Between kinship ties on the one hand and the state on the other, human beings experience a diversity of social relationships and groupings which in modern western thought have come to be gathered under the label 'civil society'. A liberal-individualist model of civil society has become fashionable in recent years, but what can such a term mean in the late twentieth century?
Civil Society argues that civil society should not be studied as a separate, 'private' realm clearly separated in opposition to the state; nor should it be confined to the institutions of the 'voluntary' or 'non-governmental' sector. A broader understanding of civil society involves the investigation of everyday social practices, often elusive power relations and the shared moralities that hold communities together. By drawing on case materials from a range of contemporary societies, including the US, Britain, four of the former Communist countries of Eastern Europe, Turkey and the Middle and Far East, Civil Society demonstrates what anthropology contributes to debates taking place throughout the social sciences; adding up to an exciting renewal of the agenda for political anthropology.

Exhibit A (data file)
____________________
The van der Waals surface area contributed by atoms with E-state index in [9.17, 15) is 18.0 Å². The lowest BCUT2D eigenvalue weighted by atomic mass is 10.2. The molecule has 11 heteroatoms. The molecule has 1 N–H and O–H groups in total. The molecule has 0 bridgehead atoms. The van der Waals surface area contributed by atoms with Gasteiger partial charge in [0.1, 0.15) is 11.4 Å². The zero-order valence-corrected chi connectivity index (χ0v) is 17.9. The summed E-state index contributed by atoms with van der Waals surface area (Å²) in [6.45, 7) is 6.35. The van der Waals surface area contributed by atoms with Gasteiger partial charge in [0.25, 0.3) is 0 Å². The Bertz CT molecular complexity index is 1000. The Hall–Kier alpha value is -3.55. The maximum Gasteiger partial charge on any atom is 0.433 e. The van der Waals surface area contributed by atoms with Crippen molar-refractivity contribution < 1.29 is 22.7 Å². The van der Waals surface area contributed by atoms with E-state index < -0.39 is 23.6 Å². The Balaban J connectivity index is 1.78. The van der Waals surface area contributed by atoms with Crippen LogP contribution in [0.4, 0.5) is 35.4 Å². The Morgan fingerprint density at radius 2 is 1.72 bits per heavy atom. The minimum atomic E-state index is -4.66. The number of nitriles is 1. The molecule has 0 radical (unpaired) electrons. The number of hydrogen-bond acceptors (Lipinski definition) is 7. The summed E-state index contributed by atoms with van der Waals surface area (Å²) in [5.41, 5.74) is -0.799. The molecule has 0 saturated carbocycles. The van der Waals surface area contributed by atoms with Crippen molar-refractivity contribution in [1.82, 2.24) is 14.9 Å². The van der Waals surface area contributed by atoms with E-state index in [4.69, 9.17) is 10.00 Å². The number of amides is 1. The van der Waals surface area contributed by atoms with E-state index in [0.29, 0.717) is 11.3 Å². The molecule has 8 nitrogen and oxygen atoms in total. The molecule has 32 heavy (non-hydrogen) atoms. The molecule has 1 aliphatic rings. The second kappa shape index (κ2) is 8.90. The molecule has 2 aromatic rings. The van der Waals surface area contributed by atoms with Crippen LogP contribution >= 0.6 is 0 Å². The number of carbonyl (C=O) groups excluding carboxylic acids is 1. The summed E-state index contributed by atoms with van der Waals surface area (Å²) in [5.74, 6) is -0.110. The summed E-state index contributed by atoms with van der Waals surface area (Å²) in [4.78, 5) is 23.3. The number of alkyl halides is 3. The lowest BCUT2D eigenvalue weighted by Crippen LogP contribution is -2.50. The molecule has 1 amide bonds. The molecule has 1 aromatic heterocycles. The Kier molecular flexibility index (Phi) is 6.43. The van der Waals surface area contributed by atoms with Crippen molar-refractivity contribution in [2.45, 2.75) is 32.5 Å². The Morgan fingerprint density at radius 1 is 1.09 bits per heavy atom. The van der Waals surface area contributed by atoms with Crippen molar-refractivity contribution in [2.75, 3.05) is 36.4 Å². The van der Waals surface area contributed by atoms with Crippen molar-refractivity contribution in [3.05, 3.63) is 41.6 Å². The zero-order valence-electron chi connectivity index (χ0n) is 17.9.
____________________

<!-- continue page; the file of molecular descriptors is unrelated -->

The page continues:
About The Author
Chris Hann is Professor of Social Anthropology and Dean of Social Sciences, University of Kent; Elizabeth Dunn is a Doctoral candidate at John Hopkins University, Baltimore